A case for Green

My family owes plenty to the Seventh-Day Adventists, those carne-forgoing believers who were cozying up to Jewish tradition way before it was considered cool among the rapidly splintering Protestant sects. It was the Saturday-as-Sabbath-honoring church that paid my newly immigrated great grandfather’s way through college in exchange for a few years of missionary work, enabling the Humann clan to establish itself in the Midwest. While I don’t keep the Sabbath myself, I obviously can’t kvetch too much about being denied a vegan blue plate on a Saturday. Though there are days I drive past the expanding gardens of Green Vegetarian Cuisine and resist the urge to liberate some of the deep green bunches of kale to attempt to replicate some of the specials I’ve eaten at Green over the years. Sadly, doing it myself may be the only way I’ll be able to dig into what has been one of the best entrées I’ve ever had at Green — a chard-wrapped tamale with a light tomato-based sauce I found once on special. Regrettably, the standard menu here has dropped some of the more unique offerings (RIP “monster” PB&J, menudo) while holding on to less flavorful, safer interpretations of Southern comfort food (tofu fingers).

I stopped in on a recent Sunday after completing a 24-hour toast-and-almond-butter fast that should have had me primed to appreciate anything put before me. Of course, I had forgotten about the staple industrial coffee served here that demands to be cut with plenty of sugar and cream (soy is readily available). “Jim’s is better than this,” my partner laughed. It seems some Southern eateries (authentic or retro) haven’t caught up with the country’s more discerning palettes since Starbucks (and dozens of smaller chains and independents) flooded the cities and country lanes more than a decade ago with fancy Italian espresso makers and rich mugs of joe.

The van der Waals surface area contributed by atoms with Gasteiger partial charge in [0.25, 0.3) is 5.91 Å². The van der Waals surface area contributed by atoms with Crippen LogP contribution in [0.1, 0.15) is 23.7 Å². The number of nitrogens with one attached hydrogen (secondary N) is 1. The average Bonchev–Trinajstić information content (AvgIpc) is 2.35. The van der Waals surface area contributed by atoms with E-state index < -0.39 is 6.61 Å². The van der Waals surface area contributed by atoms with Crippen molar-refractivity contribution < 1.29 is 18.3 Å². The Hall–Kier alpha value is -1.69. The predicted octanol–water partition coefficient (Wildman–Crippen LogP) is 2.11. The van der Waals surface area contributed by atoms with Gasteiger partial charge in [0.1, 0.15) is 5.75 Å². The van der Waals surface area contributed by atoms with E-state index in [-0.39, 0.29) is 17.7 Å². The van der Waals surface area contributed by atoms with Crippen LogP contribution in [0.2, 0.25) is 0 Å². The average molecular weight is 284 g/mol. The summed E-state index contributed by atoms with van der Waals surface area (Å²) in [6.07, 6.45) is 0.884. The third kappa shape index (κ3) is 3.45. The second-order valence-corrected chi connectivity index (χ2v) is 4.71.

While the Current has kept close tabs on Green since it opened, we’ve never given any real attention to the diner’s breakfast menu. My date and I ordered up a plate of migas, a “chorizo” and tofu taco, the classic breakfast (eggs, potatoes, toast), and side of steel cut oats. By far, the winning tastes on the table were the least considered: the complementary fennel-laced biscuits (file under: ideal morning fare), the taco, and the oats. On arrival, the classic breakfast turned up without the toast (despite the menu’s promise, we were curiously told toast was not included “on Sundays”). The papas beside the migas (themselves a veggie-rich blend including large cuts of fresh onions and green and yellow peppers), while being crisp and well seasoned, were fairly greasy and hardly warm. The salsa had obviously just come out of the chiller, its frostiness further cooling the recently piping hot migas. The store-bought tortillas didn’t help. The silver lining was found in the sweet veggie chorizo and tofu (reasonable for $1.75) packaged in a flour tortilla that was also store-bought, but respectably thin and grill-toasted. The steel-cut oats, available as a side, also for under $2, come lightly sweetened with pecan and cranberry. While I appreciate that Green serves only free-range, hand-gathered eggs, the two eggy dishes we shared did nothing to showcase the specialty item that usually means yellow, richer yolks. While breakfast could use attention, there is a laudatory eggs benedict and remarkable selection of fresh-squeezed juices available. With a little aspiration and effort, Green’s morning selection could quickly rise from acceptable to delectable. Who knows? With a few more extras on the menu, folks (like one woman I saw) wouldn’t have to truck in their own maple syrup.

Green Vegetarian Cuisine

1017 N Flores

(210) 320-5865


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